None of the original equipment remains, as most was taken away by the Americans, and the rest removed by local scrap merchants. The main cable from the bunker to the aerial disappeared in 1946, and it would have been worth a small fortune because of the copper content.
One cannot be certain as to the evolving use of the bunker during the war.
The main entrance would have been through the right hand door under the Eagle.
A chicane would have restricted the entrance width.
Room 1) This would have been the living accommodation for the troops stationed here, opposite the officers room..
They were billeted in the village, but would spend long periods on duty here, mostly at night.
A toilet and shower were provided (Room 2).
The shower was a standard feature of most German bunkers as they feared a gas attack.
Room 5) This room has evidence of housing three diesel generators The heat generated by the diesel motors necessitated the use of an air cooling system, which can be seen in the roof space.
The water tank (2 on upper plan) would have been used to supply the radiators of the generators.
Room 4) There would have been large quantities of batteries, needed to give a stable voltage to the radio guidance and radar equipment. The room was tiled so that any acid spillage would not enter the concrete and give off poisonous fumes.
Room 3) Here would have been housed all the transmission equipment to set up the navigation beam, and the later radar.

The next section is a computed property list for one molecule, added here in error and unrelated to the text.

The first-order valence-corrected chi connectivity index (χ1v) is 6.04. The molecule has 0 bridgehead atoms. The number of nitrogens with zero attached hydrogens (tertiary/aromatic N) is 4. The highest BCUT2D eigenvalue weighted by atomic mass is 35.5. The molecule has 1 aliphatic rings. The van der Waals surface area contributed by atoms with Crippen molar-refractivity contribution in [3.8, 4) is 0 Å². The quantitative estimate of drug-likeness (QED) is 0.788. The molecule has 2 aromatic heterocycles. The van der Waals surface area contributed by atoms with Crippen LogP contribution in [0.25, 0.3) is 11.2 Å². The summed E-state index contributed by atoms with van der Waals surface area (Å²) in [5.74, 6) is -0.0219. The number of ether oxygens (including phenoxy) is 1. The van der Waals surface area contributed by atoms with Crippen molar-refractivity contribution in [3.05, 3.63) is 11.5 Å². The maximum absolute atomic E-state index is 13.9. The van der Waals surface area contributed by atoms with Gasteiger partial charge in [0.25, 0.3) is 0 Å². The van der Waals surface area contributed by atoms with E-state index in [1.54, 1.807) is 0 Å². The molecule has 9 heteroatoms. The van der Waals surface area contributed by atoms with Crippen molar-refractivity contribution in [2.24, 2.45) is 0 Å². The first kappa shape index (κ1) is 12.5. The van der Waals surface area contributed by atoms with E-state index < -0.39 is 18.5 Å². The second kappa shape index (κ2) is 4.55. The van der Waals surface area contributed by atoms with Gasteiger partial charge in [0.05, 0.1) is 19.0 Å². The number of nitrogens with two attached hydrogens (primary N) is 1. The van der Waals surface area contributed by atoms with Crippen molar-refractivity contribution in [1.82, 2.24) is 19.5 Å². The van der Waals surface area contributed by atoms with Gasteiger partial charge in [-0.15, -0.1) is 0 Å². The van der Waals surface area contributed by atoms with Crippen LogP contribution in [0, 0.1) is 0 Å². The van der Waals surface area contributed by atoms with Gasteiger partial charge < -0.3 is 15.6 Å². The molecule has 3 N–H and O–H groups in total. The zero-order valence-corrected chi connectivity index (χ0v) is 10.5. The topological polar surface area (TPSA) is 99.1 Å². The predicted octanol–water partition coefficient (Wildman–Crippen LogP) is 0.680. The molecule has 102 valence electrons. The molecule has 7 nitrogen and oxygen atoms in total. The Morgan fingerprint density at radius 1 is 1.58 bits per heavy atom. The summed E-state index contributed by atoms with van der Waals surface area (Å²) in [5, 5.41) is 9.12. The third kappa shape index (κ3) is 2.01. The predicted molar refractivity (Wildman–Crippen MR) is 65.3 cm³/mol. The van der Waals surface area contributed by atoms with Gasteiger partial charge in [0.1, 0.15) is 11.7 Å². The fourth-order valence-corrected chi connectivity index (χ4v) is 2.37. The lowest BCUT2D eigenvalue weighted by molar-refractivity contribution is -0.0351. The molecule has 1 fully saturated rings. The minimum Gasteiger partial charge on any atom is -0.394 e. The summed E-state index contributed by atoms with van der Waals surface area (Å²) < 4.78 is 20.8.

The transmitters would have also been installed in this room, and again because of the heat of the valves, forced air would have been needed to keep temperatures down.
The X-Gerat beams (Knickebein), as directed over Coventry on the night of 14th November 1940
The bombers flew from Vanne in Brittany, flying north until they flew between the two signals.
This station was identified as Knickebein-Stellung K10 its sister station was at Mount Pincon K8 near Rouen. The headquarters and maintenance station was at Beaumont Hague K9.
The German pilots would have heard the left hand signal first, but on the wrong side of their headset.
On finding the right hand signal they would turn left and would then hear a faint left hand signal, which they would fly towards until they heard both signals at the same level of volume. They were then on course for their target.
A second set of signals were emitted from eastern Europe.
During the early days all the X-Gerat beams came from Mount Couple near Calais, but later when the Y-Gerat system was introduced the intercepting beams came from three different transmitters. Below are listed the Y-Gerat stations, and the beams use.
The first of these cross beams (A) called Rhein, which was transmitted from Cleve in Germany, told the aircraft that they were 50 kms (30 miles) from their target.
On crossing the second beam (B) called Oder transmitted from Julianadorp in the Netherlands, told the aircraft observer presses the button to start the bombing clock.
The distance to the target is now 15 kms (9 miles)
When the aircraft intercepts beam (C) called Elbe, this bean originated from Bredstedt in Northern Germany. On hearing the beam the aircraft observer stops the bombing clock, it is now 5 kms (3 miles) to the target.
The second hand continues to sweep and when it is aligned to the other hand, an electrical contact is switched and the bombs are released.